Onto food! Not the food they’ve been feeding us. That’s been solidly passable cafeteria fare. No, worth mentioning more is the three hour lunch I had yesterday featuring Peking duck courtesy of one of the directors. Wonderful delicious duck fat and some great veggies to pair.
Secondly, I saw a middle school classmate I haven’t seen in damn near ten years The friend, Beulah, used to play bass at Portola, before going to a different high school and Columbia university. The fact that I am old enough already to have gone ten years without seeing someone I know is a bit surprising. We went to little Russia, or Yabao street, which used to be the main area for Siberian traders back in the day, and has maintained a sizeable Russian population today that has resulted in many Russian-speaking Chinese residents as well. Having grown up in the Bay Area where the largest immigrant community with its own neighborhood is Chinatown, it’s always really cool to see these kinds of things in other areas, whether it’s Little Italy in Boston or Russian town in Beijing. Didn’t spend as much time there as I wanted, but did get some chocolate and vodka from one of the stores to take home with me. No tea or cognac chocolates though which was my main goal.
From there on to nanluoguxiang, an old alley that’s been reborn as a snack/shopping/bar pedestrian street, and is definitely worth a visit if you’re ever in Beijing. There I bought some Beijing specialty snacky type things, and moon cakes, which are oh so delicious. There’s just something about the crust and sweet fillings that gets to me. They can actually be filled with any variety of things, from hawthorne, to dates, to nuts, to other berries, really anything. They’re called mooncakes cus they’re round, like the moon (when it’s full at least), and are traditionally given during the mid-Autumn festival when the moon is at its fullest, but can be eaten whenever. They also represent friendship and family togetherness, as a full moon is full, just as family coming back together as is customary on mid-Autumn festival.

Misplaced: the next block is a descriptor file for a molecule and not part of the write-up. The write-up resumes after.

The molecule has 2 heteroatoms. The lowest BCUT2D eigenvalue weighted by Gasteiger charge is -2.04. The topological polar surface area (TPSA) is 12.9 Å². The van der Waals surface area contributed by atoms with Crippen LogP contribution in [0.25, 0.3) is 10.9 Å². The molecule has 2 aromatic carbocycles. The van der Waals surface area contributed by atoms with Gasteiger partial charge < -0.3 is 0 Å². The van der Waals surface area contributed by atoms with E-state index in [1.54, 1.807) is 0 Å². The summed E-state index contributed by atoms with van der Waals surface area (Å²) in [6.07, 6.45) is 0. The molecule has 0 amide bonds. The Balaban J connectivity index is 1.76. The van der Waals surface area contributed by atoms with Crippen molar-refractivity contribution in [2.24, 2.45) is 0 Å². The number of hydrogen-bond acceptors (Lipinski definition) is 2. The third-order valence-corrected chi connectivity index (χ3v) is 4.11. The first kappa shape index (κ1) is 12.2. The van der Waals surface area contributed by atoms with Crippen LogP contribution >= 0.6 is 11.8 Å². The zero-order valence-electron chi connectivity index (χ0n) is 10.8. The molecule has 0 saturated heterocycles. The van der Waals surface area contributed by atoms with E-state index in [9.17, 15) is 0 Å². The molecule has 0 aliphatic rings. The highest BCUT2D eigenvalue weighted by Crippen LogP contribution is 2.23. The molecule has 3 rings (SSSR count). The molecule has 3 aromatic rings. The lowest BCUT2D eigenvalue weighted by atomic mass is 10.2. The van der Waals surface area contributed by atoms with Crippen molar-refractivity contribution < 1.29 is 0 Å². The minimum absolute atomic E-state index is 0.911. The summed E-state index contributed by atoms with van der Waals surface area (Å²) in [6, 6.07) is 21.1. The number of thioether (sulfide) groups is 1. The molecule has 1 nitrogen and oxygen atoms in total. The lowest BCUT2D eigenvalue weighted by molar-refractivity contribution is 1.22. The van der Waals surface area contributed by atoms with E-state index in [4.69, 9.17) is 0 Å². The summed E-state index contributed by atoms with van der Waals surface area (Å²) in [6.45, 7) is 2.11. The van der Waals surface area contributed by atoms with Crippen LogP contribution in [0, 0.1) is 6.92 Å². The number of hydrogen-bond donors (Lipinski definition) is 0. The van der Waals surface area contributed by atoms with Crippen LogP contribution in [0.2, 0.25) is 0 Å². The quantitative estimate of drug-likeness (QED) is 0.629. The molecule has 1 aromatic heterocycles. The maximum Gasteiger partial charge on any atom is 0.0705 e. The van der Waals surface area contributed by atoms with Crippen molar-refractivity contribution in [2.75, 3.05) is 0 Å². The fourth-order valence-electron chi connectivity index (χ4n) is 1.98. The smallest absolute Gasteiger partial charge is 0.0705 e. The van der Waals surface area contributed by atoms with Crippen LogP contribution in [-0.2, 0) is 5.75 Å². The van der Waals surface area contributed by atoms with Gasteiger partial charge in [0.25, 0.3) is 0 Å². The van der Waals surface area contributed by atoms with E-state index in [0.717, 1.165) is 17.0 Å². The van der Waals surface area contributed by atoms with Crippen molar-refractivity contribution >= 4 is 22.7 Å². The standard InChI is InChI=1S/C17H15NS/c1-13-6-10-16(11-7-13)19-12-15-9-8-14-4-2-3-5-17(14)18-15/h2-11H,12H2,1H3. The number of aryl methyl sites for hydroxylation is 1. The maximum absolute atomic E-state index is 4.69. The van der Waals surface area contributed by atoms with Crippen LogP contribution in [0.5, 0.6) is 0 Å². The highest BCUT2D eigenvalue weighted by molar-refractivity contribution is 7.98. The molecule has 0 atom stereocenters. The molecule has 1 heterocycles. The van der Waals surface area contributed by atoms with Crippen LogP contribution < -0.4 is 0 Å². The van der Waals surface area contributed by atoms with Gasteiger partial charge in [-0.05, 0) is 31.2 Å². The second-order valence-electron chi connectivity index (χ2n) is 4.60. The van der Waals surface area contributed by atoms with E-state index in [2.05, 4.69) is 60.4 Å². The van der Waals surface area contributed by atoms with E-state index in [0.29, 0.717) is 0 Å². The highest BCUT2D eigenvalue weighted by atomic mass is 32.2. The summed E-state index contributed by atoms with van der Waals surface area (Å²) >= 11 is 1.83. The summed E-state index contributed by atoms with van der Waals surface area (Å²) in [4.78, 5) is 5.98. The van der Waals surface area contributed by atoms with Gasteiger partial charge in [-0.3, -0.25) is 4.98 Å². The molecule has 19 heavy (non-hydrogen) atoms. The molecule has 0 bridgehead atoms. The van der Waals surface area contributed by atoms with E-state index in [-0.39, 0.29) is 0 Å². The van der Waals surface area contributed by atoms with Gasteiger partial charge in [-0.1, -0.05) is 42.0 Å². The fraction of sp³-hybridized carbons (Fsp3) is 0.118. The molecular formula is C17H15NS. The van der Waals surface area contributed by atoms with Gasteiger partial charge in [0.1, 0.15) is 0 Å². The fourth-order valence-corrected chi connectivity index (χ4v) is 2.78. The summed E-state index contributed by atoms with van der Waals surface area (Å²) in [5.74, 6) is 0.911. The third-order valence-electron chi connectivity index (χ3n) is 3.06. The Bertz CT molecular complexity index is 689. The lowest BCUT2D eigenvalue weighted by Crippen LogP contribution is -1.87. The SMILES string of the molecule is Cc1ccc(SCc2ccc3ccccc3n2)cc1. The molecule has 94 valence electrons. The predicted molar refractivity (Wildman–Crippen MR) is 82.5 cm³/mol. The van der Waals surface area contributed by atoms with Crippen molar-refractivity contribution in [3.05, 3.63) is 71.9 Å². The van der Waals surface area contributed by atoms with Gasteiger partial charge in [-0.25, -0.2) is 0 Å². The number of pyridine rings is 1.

Pictured here with my present (consolation prize?) from one of the directors. A book called “Unusual Language” that I’m looking very forward to reading.
On to drink. Those of you who put up with me may know about the drink recipe I carry in my wallet, and have probably heard me rave about both it and the bar where I had it. The drink is the “Queen of Renaissance” and is essentially a corpse recover no. 2 with white wine vermouth subbed for Cointreau. It’s sweet, smooth, tasty, and incredibly alcoholic. I actually got a free corpse reviver by teaching I to a bartender in Bellingham, Washington.
The bar where I had it is 毛毛虫 (mao mao chong, Caterpillar) in Beijing, off nanluoguxiang down a long and poorly lit alley with little else, its small size making it easy to miss. Probably no more than 25 seats, a single bartender, a single oven cranking out two personal pizzas at a time (pretty good if I do say so), two beers on tap, and a bar stocked with some of the most mystical things I’ve ever seen.
As soon as I read their cocktail list I fell in love. They do a bunch of in-house infusions, e.g. Thai tea whiskey, fig bourbon, Sichuan chili tequila, oolong vodka, chili vodka, lemongrass vodka, chrysanthemum vodka, pandan vodka (vodka’s easy to infuse, eh?) I think that’s all that comes to mind.
Sadly the Queen was absent from the menu this time around, but I still found enough to satisfy my love of innovative unique delicious cocktails. Firstly was the “tail of the dragon” which was two types of vodka, lemongrass and chili, mixed with lychee liqueur, coconut milk, garnished with mint leaf. Had a kick to it while remaining sweet.
Next I had the “gentleman’ martini”: Bombay sapphire gin, chrysanthemum vodka, and dry vermouth garnished with an orange twist. One of my favorite martinis I’ve had, and the chrysanthemum came through, but I would have liked sweet vermouth rather than dry to make it a little more drinkable to a wider array of palates.
Beulah went with something with the Thai tea whiskey, which was actually palatable to me!
Here’s a snapshot of one of their older special menus to give you an idea. A must-visit if you’re ever in Beijing.
Another fun story, that will make more sense if you’ve ever seen Shaolin Soccer. If you haven’t, watch it. All you need to know is that there’s a restaurant in the film that has a woman making 馒头 (man tou, man toh), steamed buns that are the main staple starch for a lot of northern China. Seeing them in this movie, I thought they were super sweet, sumptuous morsels of bready goodness. When I came to China for the first time, I came to find out that they are for the most part completely flavorless, a little dry, and filling. That’s not to say bad, just not what I was expecting.
To my surprise again though, the man tou served at breakfast here are the man tou I’ve been searching for since the age of six. Super sweet, moist, satisfying, and even better if dipped in warm milk (not the prescribed Chinese way of eating them, but I DGAF). A funny thing that made this trip a little more special.
Speaking of special, I’ll leave you with this shirt, that seems to be some devious propaganda devised by Disney and Cambells’